Incorporate relevant images, illustrations, or videos that support your copy and showcase your digital product. High-quality visuals not only make your landing page more visually appealing but also help users better understand your offering.

Leverage whitespace

Ensure there's enough whitespace between elements to avoid clutter and increase readability. Whitespace (or negative space) improves visual flow and helps users focus on critical information.

A great way to help you with this is by using the rule of thirds

Optimize for mobile devices

Design your landing page with a responsive layout that adapts seamlessly to different screen sizes and devices. With an increasing number of users accessing websites via smartphones and tablets, optimizing for mobile is crucial for enhancing user experience and conversion rates.

Increase visual intrigue

A few best practices to create visual intrigue stem from using contrast. Prada and Gucci use high-contrast colors to increase visual intrigue and establish luxury in their brands. 

You can use contrast between font choices, imagery, and more to create visual intrigue in your landing pages. 

For example, 

Left align your text in 99% of the cases

This seems like a small thing, but the left edge in text alignment is easy to read and skim very quickly. 

Center-aligned text disrupts this natural flow and forces us to read jagged lines from left to right, exhausting our poor little eyes. Too much of this can cause us to associate feelings of tiredness, anger, and fatigue directed at your site, and therefore your brand.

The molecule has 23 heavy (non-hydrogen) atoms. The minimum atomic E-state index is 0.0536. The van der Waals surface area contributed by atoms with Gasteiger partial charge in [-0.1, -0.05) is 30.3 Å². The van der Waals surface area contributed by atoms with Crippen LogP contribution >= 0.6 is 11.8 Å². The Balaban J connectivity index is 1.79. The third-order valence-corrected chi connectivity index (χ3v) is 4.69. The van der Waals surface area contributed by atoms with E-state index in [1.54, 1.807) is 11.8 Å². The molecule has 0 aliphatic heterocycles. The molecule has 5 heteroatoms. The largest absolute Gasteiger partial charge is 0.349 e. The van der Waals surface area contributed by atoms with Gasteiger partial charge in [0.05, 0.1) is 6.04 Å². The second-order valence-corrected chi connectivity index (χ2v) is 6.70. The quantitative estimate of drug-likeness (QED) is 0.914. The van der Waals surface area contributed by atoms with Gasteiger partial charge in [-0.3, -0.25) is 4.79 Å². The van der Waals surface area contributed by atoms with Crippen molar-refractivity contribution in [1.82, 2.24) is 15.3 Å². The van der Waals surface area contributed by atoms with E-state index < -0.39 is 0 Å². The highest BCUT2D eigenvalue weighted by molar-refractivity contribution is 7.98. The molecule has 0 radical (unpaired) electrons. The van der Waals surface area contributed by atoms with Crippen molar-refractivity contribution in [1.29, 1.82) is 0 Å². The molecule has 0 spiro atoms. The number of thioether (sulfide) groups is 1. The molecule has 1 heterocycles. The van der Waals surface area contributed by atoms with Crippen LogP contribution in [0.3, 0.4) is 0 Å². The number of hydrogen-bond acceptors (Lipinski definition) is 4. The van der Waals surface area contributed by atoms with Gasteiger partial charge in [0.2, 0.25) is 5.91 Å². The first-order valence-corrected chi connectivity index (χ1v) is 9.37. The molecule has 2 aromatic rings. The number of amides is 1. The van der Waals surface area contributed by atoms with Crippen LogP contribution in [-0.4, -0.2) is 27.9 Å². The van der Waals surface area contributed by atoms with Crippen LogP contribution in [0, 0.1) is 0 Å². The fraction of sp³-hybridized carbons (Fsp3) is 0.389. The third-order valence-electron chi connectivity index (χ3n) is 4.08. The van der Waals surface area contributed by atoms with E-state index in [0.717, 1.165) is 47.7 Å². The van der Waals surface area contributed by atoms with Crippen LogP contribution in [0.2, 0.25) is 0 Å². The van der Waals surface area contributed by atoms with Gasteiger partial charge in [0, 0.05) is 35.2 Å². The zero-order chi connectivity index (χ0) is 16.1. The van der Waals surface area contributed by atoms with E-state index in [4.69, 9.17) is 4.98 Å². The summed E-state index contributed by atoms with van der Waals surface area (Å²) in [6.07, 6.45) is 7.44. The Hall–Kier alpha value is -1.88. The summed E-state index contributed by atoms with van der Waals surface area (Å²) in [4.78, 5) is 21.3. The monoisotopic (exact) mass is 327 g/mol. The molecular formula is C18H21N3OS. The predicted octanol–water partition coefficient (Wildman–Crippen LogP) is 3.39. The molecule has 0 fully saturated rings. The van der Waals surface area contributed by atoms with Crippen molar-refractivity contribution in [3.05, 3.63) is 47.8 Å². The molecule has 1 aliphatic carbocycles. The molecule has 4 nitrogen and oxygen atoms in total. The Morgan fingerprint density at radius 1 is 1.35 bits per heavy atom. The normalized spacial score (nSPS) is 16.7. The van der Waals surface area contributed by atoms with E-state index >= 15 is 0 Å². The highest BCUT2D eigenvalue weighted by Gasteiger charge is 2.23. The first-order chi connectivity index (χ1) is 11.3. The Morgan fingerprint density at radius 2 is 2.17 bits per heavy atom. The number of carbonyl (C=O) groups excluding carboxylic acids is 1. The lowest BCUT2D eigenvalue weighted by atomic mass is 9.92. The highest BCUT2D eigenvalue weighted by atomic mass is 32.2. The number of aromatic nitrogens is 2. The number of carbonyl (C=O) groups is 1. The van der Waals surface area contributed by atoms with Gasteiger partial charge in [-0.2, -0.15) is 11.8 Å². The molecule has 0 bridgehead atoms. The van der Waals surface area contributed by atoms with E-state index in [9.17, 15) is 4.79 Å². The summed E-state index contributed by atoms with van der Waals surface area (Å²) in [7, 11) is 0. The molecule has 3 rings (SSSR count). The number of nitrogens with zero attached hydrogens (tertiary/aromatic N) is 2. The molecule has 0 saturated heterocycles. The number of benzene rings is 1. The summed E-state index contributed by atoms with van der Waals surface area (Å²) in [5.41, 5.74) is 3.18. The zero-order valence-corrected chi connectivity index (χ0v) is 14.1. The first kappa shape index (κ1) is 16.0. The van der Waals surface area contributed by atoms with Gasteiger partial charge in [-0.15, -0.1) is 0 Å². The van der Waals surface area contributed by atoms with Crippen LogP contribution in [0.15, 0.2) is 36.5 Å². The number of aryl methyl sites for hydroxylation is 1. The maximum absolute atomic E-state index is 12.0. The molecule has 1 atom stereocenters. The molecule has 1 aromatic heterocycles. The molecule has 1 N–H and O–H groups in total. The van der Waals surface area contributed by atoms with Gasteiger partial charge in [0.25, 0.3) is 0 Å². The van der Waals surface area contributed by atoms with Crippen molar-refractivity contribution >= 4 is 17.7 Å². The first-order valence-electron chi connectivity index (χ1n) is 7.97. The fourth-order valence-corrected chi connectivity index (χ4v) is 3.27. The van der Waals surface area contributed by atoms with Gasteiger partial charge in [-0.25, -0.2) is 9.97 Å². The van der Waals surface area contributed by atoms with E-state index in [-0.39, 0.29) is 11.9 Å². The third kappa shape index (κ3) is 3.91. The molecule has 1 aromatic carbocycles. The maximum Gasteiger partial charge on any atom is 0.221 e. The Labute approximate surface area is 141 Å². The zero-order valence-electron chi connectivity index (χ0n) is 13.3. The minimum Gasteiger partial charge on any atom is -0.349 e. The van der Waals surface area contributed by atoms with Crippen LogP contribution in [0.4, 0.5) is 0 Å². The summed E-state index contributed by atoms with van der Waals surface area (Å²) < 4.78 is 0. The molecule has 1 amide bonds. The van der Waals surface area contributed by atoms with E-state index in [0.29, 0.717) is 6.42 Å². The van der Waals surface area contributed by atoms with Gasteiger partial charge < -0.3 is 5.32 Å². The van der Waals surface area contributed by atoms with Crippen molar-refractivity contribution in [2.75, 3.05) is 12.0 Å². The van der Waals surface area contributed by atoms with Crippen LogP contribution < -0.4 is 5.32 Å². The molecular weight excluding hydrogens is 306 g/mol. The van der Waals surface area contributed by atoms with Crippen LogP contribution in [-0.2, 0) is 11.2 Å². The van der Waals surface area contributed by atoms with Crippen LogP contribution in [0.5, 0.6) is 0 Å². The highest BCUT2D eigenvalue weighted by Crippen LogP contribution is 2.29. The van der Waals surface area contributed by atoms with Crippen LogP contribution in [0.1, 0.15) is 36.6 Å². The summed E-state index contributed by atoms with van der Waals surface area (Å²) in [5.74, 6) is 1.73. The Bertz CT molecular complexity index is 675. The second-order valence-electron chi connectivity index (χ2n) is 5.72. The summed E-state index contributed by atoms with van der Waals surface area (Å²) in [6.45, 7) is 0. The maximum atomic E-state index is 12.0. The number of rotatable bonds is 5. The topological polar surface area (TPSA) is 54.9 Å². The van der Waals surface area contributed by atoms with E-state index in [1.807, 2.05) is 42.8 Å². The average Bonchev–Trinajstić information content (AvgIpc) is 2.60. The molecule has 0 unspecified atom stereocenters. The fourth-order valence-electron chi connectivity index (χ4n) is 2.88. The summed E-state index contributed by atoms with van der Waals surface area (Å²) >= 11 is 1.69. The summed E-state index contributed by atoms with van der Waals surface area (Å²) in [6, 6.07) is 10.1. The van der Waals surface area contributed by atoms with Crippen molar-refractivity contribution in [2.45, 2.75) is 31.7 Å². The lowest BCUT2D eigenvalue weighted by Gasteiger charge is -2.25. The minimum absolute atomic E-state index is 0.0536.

Use center align text for elements you want to cause someone to stop and read, and no more than 2-3 sentences in length. 

Use 2-3 colors 

To simplify your color choices, limit the colors to 2-3. To increase your flexibility, you can create light and dark variations of your primary colors to give you more options.

So if you choose 2 primary brand colors, you’ll have at minimum 6 colors to use, but the sky is infinite if you only choose variations of those hues in your designs. 

Make your CTAs stand out

Use high-contrast color and text to help your buttons stand out. Don’t use low contrast background with white text that would make it difficult to read clearly. Think about those with color impairments, and look to create legible buttons that anyone can read. 

Package the product

One of the biggest problems I see with video products is the lack of insight into what you’re getting. 

I get it, showing screenshots of the video itself isn’t all that compelling. 

One thing I did was record my screen using Screen Studio while panning around some of the boards I used in my presentation and compiled a simple but more elegant rendition of the video itself. Talking headshots are not that interesting!

After editing the video itself, I also reshot the intro so it was a bit more precise and jumped right into the presentation. This helped with retention and delivered value almost immediately. 

I also created a few resources to include in the masterclass, adding more value to the offer instead of just the video. People have told me this was worth it in and of itself.